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5 Hospitality Trends to Watch in 2023

Staying on top of these hospitality trends can attract more guests and strengthen their loyalty.

Now that people feel safe to travel again after the pandemic, new trends in hospitality are shaping what consumers expect from brands in 2023.

“The practice of ‘stay home and stay safe’ is constantly being replaced by ‘revenge’ travel and socializing,” according to Binu Mathews, CEO at IDS Next in an opinion piece for Hospitality Net. Today’s travelers expect more from the hospitality industry than before the pandemic.

“The new sense of freedom is encouraging a majority of people to step out and get the best of what they couldn’t enjoy during the global pandemic,” says Mathews. “This passion for socializing is also fueling new consumer expectations where guests seek convenience and sophistication from their favorite brands.”

Read on for five hospitality trends to watch in 2023.

1. Attribute-based selling

Attribute-based selling (ABS) offers hotel guests the opportunity to select and mix amenities they prefer over basic standard room facilities. For example, a guest may prefer a city view or a walk-in shower without a tub, says Mathews.

“A Skift article states that 85 percent of travelers consider standard hotel rooms with pre-set amenities uncertain,” says Mathews. “In contrast, ABS allows guests to pick their own attributes when booking a hotel room and experience the stay they envisioned.

“Instead of pre-set amenities, which the guest may not even use, ABS enables guests to enjoy facilities that they require for their vacation with the option to pay for only what [they] use.”

2. Adventure and experience travel

Many travelers now seek adventure and experience travel, including sports activities. Hotels located near immersive nature experiences are “well-poised” to benefit from this trend in 2023, says Bob Rauch, president of RAR Hospitality, in a Hospitality Net opinion piece.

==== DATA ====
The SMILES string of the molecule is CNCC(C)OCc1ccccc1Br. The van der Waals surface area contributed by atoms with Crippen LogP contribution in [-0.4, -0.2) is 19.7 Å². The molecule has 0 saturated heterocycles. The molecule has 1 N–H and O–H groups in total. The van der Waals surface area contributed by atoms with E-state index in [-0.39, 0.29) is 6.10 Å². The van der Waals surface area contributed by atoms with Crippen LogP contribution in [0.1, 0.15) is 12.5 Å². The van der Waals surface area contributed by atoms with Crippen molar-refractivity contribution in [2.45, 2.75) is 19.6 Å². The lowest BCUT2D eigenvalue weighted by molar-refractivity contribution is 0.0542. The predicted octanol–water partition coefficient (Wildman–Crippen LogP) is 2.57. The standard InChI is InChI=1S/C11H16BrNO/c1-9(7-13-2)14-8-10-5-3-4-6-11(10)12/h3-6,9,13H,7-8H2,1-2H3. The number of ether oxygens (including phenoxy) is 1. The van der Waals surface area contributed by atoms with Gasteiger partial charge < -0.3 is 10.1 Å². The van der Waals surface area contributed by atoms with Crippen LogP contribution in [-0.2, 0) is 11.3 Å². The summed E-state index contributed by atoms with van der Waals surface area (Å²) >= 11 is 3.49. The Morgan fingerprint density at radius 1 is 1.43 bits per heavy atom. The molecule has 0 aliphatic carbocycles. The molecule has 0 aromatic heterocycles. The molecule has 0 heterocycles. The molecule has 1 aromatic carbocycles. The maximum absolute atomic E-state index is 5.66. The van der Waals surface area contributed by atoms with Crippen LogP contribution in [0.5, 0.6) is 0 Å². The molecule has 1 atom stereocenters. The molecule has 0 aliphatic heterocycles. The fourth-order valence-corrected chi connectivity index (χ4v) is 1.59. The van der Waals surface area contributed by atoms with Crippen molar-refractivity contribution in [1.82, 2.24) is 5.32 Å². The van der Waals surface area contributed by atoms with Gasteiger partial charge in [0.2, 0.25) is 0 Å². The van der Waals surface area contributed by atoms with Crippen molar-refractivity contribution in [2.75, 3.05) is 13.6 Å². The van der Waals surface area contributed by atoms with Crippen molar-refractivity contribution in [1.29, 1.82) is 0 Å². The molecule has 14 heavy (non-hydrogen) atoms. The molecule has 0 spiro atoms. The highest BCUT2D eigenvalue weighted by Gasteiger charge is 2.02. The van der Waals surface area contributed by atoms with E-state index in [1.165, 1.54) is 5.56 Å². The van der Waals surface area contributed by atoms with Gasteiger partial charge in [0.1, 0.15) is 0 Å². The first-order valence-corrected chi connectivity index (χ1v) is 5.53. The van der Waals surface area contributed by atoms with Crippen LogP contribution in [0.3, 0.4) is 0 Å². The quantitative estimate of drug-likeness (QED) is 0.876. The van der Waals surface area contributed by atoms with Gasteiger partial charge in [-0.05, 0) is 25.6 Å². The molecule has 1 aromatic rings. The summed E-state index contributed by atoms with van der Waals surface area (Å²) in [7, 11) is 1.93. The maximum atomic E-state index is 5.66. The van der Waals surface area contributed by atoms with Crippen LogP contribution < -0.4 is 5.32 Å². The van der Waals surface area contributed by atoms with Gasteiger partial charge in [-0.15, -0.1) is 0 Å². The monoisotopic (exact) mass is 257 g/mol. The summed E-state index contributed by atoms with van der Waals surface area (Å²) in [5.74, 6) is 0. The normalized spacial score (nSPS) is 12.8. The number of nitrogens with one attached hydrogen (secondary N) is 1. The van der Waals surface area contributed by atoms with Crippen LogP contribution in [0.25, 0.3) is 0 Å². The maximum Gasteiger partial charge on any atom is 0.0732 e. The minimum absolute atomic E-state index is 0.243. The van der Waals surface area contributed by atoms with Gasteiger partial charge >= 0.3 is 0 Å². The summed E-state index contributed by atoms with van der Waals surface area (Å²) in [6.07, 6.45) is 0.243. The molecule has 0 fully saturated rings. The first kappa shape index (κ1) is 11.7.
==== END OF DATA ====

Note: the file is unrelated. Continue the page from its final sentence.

3. Sustainable practices

Hoteliers must satisfy socially responsible guests who are committed to sustainability, says Mathew. Sustainable practices include offering plastic key cards and contactless room keys to reduce plastic waste, housekeeping options that don’t require daily linen service and “smart room” features that reduce energy costs.

Technology solutions can also play a part in a hotel’s sustainability efforts.

“Eco-conscious efforts have become cost-effective for big and small hotels alike. Digitized, cloud-based solutions to reduce wastage are already preferred over traditional ones,” says Mathew. “Utilizing technology already on hand, hotels can use mobile devices that track carbon footprints to align their processes with sustainable development goals.”

4. Bleisure travel

With “bleisure travel,” business travelers combine their business trip with leisure travel before or after their stay. To draw more bleisure travelers, hotels need to blend business and leisure amenities for a stay that meets all of bleisure travelers’ needs.

“It’s time for hotels to upgrade and restructure their designs for wider usage than accommodating just leisure and rest,” says Mathew.

“In-room blended amenities can include on-demand equipment and furniture to accommodate the needs of business-work environments. Non-room spaces can include amenities beyond standard facilities, like charging docks, meeting spaces, temporary workstations and more.”

5. Artificial intelligence for a better guest experience

“Between chatbots that enable guests to request early morning wake-up calls and analytics tools that simplify the management of big data sets, hospitality is headed towards a sophisticated and smart future,” says Mathew.

“Satisfying guests, tracking buyer behavior and forecasting trends will keep the industry agile and ready for unprecedented changes.”